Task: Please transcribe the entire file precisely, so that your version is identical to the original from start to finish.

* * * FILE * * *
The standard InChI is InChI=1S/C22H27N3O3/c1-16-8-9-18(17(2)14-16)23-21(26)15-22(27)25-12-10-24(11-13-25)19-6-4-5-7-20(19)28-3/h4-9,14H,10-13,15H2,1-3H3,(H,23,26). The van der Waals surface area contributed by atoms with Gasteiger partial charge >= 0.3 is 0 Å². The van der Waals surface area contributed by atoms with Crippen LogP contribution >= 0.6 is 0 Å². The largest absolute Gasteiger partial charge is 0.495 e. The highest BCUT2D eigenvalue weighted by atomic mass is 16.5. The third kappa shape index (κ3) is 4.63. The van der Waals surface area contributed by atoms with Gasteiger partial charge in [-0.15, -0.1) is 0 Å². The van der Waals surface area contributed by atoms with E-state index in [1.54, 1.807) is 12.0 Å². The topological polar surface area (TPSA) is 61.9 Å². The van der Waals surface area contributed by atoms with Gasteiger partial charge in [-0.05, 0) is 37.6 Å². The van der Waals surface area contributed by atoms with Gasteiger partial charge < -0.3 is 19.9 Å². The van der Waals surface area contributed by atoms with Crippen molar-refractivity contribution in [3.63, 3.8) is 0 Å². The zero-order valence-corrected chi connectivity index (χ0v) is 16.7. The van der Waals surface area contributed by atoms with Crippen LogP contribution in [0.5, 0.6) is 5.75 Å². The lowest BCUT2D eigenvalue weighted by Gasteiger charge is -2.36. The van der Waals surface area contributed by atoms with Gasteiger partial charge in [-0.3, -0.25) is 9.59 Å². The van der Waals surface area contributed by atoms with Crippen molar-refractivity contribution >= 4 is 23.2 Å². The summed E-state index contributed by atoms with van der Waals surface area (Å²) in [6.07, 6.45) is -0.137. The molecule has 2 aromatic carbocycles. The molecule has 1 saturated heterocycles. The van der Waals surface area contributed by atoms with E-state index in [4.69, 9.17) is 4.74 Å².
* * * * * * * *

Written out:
The standard InChI is InChI=1S/C22H27N3O3/c1-16-8-9-18(17(2)14-16)23-21(26)15-22(27)25-12-10-24(11-13-25)19-6-4-5-7-20(19)28-3/h4-9,14H,10-13,15H2,1-3H3,(H,23,26). The van der Waals surface area contributed by atoms with Gasteiger partial charge >= 0.3 is 0 Å². The van der Waals surface area contributed by atoms with Crippen LogP contribution >= 0.6 is 0 Å². The largest absolute Gasteiger partial charge is 0.495 e. The highest BCUT2D eigenvalue weighted by atomic mass is 16.5. The third kappa shape index (κ3) is 4.63. The van der Waals surface area contributed by atoms with Gasteiger partial charge in [-0.15, -0.1) is 0 Å². The van der Waals surface area contributed by atoms with E-state index in [1.54, 1.807) is 12.0 Å². The topological polar surface area (TPSA) is 61.9 Å². The van der Waals surface area contributed by atoms with Gasteiger partial charge in [-0.05, 0) is 37.6 Å². The van der Waals surface area contributed by atoms with Gasteiger partial charge < -0.3 is 19.9 Å². The van der Waals surface area contributed by atoms with Crippen molar-refractivity contribution in [3.63, 3.8) is 0 Å². The zero-order valence-corrected chi connectivity index (χ0v) is 16.7. The van der Waals surface area contributed by atoms with Crippen LogP contribution in [0.5, 0.6) is 5.75 Å². The lowest BCUT2D eigenvalue weighted by Gasteiger charge is -2.36. The van der Waals surface area contributed by atoms with Gasteiger partial charge in [-0.3, -0.25) is 9.59 Å². The van der Waals surface area contributed by atoms with Crippen molar-refractivity contribution >= 4 is 23.2 Å². The summed E-state index contributed by atoms with van der Waals surface area (Å²) in [6.07, 6.45) is -0.137. The molecule has 2 aromatic carbocycles. The molecule has 1 saturated heterocycles. The van der Waals surface area contributed by atoms with E-state index in [4.69, 9.17) is 4.74 Å².